Just when I thought it was safe to read my local cars-for-sale classified marketplace without feeling the need to buy one – Bam! – I buy one. With five Triumphs already stashed in my garage, the last thing I needed was a sixth Triumph. But fending off hallucinations of restoring another disheveled-looking Spitfire to Pebble Beach standards quickly got the best of me. So I made the 45-minute drive to a suburb north of Worcester, Massachusetts to take a look that was going to be nothing more than a casual observation. Wrong! As soon as I saw the roundtail Spitfire sitting in the seller’s backyard, half covered in snow, my heart started racing, my legs got weak, and my brain zeroed in on visions of grandeur. To help ensure Giovanni Michelotti’s legacy endures for decades to come, I had to save this car for future generations. Being of Italian heritage, it’s the least I can do for the guy.
So I bought it. For $600, how could I not?
I’ve had this Spitfire, originally dark blue, nearly one year and I still haven’t done anything with it. I haven’t even cleaned out the old leaves that fill the cabin, nor have I taken inventory of the parts that fill the trunk. I’ve been way too busy this past year working on my TR3A, traveling to car shows, and writing my next book, Corvair Style, which should be published by Christmas. But that doesn’t mean that I haven’t thought about that little Coventry-built gem of a sports car.
During the winter of 2012, I bought a 1969 Spitfire parts car up in the Adirondacks and removed as many usable parts from it as I could, including the bonnet, SU carb and intake assembly, engine, gearbox and lots of other noteworthy trim pieces that I was able to unbolt without resorting to the use of my trusty Vise-Grip. I’m now almost at the point where the storage room in my barn looks like the backroom of an old Triumph dealership’s parts department, minus the Microfiche reader. Thus, any parts needed to get this Spitfire restored are, more than likely, on one of those shelves.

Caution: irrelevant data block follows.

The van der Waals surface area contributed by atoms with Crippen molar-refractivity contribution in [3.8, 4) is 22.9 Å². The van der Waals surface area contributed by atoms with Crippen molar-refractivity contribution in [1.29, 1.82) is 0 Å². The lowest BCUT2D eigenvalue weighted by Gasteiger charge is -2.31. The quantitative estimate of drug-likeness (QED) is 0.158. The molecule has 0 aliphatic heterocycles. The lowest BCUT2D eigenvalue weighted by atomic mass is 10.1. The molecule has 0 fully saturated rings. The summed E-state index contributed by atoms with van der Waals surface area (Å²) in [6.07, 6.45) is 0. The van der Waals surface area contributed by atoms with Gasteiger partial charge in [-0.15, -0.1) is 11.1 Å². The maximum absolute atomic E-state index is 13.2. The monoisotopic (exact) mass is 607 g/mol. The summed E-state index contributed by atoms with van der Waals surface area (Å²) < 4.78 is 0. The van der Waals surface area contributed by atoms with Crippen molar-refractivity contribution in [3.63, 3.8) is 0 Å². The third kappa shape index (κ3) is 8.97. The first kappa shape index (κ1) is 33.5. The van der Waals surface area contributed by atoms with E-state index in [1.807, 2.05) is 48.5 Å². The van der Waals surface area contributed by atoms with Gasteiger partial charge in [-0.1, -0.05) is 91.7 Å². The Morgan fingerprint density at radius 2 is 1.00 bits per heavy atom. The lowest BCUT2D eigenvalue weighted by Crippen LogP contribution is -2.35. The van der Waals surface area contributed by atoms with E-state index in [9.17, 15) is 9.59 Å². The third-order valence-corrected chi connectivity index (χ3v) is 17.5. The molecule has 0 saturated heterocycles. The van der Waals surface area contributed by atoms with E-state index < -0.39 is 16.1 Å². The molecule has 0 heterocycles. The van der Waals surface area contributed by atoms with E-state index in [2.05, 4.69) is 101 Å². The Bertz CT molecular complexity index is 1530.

Unlike years ago when there was an endless supply of discarded old Triumphs, Fiats, MGs, Sunbeams and even Austin-Healeys and Jaguars for just a few hundred dollars, like everything else is life, those days are long gone. When cars like this come up for sale and have a reasonable price tag attached to them, how could one possibly say no? I surely can’t.
Had this Spitfire been a rust bucket, I never would have bought it, but the body is straight and fairly solid, with half-decent floor and trunk pans. And it came with the desirable 1,298cc MKIII engine intact, too. Although it’s been mostly disassembled and doesn’t have a title, its biggest issue is that a past owner, whom I was told was a shop teacher on Long Island, removed the original center-panel dashboard structure and welded on a later model dash frame, the one with the gauges in front of the driver. Trying to find the correct center-gauge dash frame is going to be tough, as this part has not been reproduced. Several modifications are planned for this car, but at the very least I want to make it appear correct for its year and model. I just hope I’m able to restore this Spitfire before the day comes when I have to yell for help to get me off the floor.